We want to make money via our investments. But do you care where that money is invested? Ethical investment lets you feel good about where your money goes.
It’s important to get them gains but it’s also important to vote with your investment dollars. The US company, Hospira, stopped making sodium thiopental in 2011. This is one of a cocktail of drugs used in lethal injections.
Because of this, there is now a shortage of the drug. What if a new company decided to start manufacturing it? It could potentially be a big money maker for investors. Would you invest?
Investopedia defines ethical investing this way, “Ethical investing gives individuals the power to allocate capital toward companies that are in line with their personal views, whether they are based on environmental, religious or political precepts.”
We all have something we care deeply about, the environment, animals, apartheid. Many of us devote our time, efforts, and money to supporting the causes we feel strongly about. But most of us have probably never considered what our money is supporting when we invest it.
For those of us not interested or savvy enough to buy single stocks, we probably just invest through a fund that uses our money to buy stocks in many different companies. If you feel strongly about environmental issues you probably aren’t buying Monsanto shares. But is your ETF?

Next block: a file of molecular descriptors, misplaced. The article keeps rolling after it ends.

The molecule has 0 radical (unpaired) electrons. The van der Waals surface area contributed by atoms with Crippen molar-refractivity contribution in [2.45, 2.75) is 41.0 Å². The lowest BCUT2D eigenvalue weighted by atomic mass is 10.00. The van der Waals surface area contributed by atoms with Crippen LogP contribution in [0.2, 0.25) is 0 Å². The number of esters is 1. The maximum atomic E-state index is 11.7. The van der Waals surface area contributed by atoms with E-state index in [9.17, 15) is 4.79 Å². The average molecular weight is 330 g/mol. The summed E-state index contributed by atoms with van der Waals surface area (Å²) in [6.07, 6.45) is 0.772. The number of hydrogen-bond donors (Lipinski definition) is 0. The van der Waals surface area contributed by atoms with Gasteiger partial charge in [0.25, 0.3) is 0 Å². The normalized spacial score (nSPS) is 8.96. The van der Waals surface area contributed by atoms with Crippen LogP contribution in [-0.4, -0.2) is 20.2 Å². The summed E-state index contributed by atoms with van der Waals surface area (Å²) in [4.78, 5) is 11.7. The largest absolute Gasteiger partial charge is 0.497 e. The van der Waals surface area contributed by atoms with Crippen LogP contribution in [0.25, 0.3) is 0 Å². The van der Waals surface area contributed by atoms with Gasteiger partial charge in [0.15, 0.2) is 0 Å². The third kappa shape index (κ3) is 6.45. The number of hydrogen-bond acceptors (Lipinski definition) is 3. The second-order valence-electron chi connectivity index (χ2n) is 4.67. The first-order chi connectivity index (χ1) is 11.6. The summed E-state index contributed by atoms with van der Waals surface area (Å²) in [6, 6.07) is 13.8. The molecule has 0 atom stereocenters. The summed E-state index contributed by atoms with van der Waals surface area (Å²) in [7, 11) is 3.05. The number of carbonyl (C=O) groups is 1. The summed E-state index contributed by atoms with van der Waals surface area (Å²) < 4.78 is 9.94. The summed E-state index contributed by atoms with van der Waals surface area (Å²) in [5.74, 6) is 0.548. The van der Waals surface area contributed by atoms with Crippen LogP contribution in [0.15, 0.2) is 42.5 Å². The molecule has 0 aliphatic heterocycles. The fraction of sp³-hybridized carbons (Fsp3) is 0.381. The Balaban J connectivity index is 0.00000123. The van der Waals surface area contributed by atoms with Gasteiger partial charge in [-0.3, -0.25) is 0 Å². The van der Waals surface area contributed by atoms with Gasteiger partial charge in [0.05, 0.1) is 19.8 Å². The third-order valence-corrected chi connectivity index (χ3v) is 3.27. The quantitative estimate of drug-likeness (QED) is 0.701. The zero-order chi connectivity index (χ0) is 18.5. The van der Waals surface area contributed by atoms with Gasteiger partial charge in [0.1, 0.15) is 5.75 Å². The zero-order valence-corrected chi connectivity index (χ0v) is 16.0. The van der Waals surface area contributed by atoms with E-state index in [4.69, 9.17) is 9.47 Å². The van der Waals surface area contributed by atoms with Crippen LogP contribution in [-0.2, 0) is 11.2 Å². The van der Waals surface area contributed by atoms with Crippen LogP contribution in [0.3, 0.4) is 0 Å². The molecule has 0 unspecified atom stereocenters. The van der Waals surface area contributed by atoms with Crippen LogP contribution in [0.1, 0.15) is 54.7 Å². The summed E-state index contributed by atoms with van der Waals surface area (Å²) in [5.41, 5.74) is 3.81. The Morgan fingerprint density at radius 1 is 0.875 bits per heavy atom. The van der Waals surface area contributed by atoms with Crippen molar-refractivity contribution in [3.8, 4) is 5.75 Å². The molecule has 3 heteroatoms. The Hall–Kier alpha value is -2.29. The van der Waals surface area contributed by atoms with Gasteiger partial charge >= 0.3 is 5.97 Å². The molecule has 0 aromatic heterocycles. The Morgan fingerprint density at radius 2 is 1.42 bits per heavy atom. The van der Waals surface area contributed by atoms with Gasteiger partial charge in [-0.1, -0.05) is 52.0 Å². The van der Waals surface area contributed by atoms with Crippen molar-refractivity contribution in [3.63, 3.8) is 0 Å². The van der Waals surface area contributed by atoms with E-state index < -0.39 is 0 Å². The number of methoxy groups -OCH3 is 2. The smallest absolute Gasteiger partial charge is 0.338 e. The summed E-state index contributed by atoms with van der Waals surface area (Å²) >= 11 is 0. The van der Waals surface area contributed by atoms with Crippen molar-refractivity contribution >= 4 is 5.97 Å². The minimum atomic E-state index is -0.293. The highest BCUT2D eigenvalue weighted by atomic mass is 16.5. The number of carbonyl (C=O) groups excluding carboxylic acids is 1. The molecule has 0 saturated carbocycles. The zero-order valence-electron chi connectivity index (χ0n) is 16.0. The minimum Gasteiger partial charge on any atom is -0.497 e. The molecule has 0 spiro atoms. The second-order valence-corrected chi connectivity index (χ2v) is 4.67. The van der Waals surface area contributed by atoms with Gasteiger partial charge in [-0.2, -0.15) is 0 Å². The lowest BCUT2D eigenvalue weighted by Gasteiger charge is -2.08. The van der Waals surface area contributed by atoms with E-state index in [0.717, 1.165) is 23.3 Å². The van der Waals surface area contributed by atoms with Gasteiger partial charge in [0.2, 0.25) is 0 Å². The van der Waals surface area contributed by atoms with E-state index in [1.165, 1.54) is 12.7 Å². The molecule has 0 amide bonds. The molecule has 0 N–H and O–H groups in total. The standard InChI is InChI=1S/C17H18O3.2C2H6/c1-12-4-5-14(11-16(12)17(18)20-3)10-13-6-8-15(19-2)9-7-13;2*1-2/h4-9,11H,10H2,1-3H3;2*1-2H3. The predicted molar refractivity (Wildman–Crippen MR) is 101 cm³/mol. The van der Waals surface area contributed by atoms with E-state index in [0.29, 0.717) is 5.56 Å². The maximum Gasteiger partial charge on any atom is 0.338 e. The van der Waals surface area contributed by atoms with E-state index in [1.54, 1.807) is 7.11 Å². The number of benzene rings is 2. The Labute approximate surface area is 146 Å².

Motif is an investing platform that offers “motifs,” which are groups of up to thirty stocks or ETF’s to choose from. Among the motifs are sets of value based investments. They include things like Swell-End Poverty which invests in charities funding poverty relief, Gay Friendly which includes companies that are welcoming of gay and lesbian customers, and Climate Change which invests in companies working to combat the warming of the planet.
Vanguard offers the Social Index Fund Investor Shares which is “screened for social, human rights and environmental criteria.” So if you you’re a Vanguard fan who doesn’t want your money propping up third world dictatorships and such, this is a good place for you.
Ethical investing takes many forms. If you want to make sure your investments aren’t supporting companies who operate in a way you disagree with, you have some options.
Impact investing is defined as not only avoiding harm with your investment but seeking out investments that make a positive impact. Impact investing can be done in both emerging and developed markets.
People investing this way may use their investments to increase access to things like education, affordable housing and health care to under served communities.
Bridges Ventures is a UK/US based organization that uses impact investing in three categories, sustainable growth, real estate, and social sector.
Micro-fiance is a source of financial services for entrepreneurs and small businesses that lack access to traditional banking services. It’s a way to help lift people out of poverty by investing in their enterprises.
One of the biggest aspects of micro-finance is micro-loans. You and other investors loan what are relatively small amounts of money to help someone start a small business. Women in underdeveloped countries are big beneficiaries of these kinds of loans.